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Abide In Messiah: Love, Peace and Joy
11 January 2015
Abide in Christ by Andrew Murray. If missed the first two, you can find them here: John, chapters 13 through 17, Yeshua (Jesus) shared with His closest followers, from the depths of His heart, His last-minute instructions before He was led away to be executed on the cross. This passage is so rich that it would take a lifetime to explore and experience all of its treasures!
The centerpiece of Yeshua’s teaching is in John 15:1‑17, when He instructed His followers to abide in Him. In His teaching, He unfolds various aspects of what it means to abide in Him. For example, abiding in Yeshua means to abide in His love:
“As the Father loved Me, I also have loved you; abide in My love. If you keep My commandments, you will abide in My love, just as I have kept My Father’s commandments and abide in His love.” (John 15:9‑10)Right after His command to abide in His love, He explains that another aspect of abiding in Him is that His joy can abide in us, so that our joy may be full.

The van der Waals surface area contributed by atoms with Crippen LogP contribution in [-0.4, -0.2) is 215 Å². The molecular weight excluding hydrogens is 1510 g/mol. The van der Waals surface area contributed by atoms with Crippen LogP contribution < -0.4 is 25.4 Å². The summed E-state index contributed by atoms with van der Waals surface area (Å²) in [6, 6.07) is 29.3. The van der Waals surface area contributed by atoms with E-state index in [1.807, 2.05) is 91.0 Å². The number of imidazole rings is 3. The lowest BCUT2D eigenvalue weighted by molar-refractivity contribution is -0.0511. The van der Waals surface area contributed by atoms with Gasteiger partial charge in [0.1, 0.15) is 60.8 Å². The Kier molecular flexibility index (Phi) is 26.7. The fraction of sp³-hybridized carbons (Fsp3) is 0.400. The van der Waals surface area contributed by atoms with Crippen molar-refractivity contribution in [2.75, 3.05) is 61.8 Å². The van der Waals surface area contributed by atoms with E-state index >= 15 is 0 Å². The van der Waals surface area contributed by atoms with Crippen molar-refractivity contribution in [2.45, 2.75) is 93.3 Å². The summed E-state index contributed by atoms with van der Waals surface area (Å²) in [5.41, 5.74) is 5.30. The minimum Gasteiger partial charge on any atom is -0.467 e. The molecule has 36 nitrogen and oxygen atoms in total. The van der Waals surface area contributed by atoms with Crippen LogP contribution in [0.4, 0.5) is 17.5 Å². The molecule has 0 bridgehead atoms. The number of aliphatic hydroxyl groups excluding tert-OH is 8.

“These things I have spoken to you, that My joy may abide in you, and that your joy may be full.” (John 15:11)In the following chapters, John 16 and 17, Yeshua uses the word joy SIX more times! Obviously, He wants His followers to abide in His joy, which no one can take away (John 16:22).
Earlier, in John 14, Yeshua also talked about His peace being given to His followers:
“Peace I leave with you; My peace I give you. I do not give to you as the world gives. Do not let your hearts be troubled and do not be afraid.” (John 14:27)So, here, within a space of 16 verses, Yeshua talked to His followers about His peace, His love, and His joy. These are three major aspects of what it means to abide in Him. Yeshua is the source of love, peace and joy.
These deep needs of the human heart do not come from external sources, like relationships with other human beings, possessions, food and drink, drugs, career, money, or circumstances. True love, peace and joy are only found internally, when Yeshua abides in our heart through our abiding in Him.